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Irrigating alfalfa in-season
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Irrigating alfalfa in-season

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Irrigating alfalfa in-season

Generally, the most yield impacting irrigation occurs just before the second cutting followed by the third and fourth growth periods typically requiring 6 to 7 inches of irrigation.

Alfalfa is a relatively drought-tolerant forage, but irrigation makes it possible to produce higher yields. This perennial crop does not have specific critical growth stages when it is less sensitive to water stress. If water is not available, the plant will slow or stop growing and go dormant. Then, when water becomes available, growth resumes.

Alfalfa has a longer growing season, and it uses more water annually compared to other crops. However, you can over-water alfalfa resulting in plant injury and possibly weed invasion. Maintaining water use efficiency can be complicated due to multiple harvests preventing irrigation for about 7 to 10 days per growth cycle and frequent heavy equipment traffic compacting soils. To reduce compaction, stop irrigating 2-3 days before cutting the alfalfa and irrigating again when alfalfa regrowth begins. Heavy irrigation of alfalfa stubble may encourage weed growth.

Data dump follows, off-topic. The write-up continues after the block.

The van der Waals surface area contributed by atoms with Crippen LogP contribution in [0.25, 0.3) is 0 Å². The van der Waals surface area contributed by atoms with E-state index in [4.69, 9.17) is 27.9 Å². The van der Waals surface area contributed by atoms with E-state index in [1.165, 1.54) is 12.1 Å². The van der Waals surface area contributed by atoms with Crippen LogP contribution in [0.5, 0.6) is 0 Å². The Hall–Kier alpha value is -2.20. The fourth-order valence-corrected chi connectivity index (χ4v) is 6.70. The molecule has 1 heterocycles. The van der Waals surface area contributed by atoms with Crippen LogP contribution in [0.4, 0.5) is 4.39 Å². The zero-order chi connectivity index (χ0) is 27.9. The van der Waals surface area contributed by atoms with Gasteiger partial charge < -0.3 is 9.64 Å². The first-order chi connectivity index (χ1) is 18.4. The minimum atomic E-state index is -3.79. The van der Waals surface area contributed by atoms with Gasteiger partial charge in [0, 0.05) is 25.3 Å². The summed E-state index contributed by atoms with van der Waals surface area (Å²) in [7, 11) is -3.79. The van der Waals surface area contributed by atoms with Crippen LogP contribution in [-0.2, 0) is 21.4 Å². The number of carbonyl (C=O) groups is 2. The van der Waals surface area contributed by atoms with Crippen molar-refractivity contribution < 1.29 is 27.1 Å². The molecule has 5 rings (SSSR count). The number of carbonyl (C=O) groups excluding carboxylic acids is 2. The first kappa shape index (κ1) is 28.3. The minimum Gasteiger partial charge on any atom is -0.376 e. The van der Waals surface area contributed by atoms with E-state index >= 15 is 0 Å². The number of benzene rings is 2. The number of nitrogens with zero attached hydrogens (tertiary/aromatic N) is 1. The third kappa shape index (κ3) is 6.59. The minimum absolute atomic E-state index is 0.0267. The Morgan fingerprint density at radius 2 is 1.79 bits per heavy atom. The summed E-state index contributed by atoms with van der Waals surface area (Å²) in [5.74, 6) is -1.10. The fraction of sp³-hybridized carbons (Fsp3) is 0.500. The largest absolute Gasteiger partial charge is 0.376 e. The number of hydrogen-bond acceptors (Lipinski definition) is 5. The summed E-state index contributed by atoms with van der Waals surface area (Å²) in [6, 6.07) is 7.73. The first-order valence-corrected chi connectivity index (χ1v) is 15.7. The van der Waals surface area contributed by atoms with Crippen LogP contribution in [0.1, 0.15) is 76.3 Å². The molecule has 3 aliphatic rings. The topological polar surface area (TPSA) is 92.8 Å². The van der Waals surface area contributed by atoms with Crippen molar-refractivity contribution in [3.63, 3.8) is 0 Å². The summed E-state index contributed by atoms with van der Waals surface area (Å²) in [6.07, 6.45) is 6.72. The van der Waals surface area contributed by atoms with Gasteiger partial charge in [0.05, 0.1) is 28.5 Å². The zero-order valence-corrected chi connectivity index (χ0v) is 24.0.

Irrigation scheduling efficiency can be improved with using ET gages and/or soil moisture monitoring technology. Accurate weather forecasts can also allow growers to take full advantage of rainfall events and reduce irrigation applications.

Now that our summer temperatures and growth rates are increasing, daily water use is also increasing. Generally, the most yield impacting irrigation occurs just before the second cutting followed by the third and fourth growth periods typically requiring 6 to 7 inches of irrigation. Peak water usage is about 1/3 inch per day in July and August. However, hot, windy and dry days can move the maximum water demand up to ½ inch per day; so ET scheduling can provide economic benefits.

For more details about alfalfa irrigation, visit our UNL website: https://water.unl.edu Our NebGuide, G1778, “Irrigation Management and Crop Characteristics of Alfalfa” is a free useful resource.

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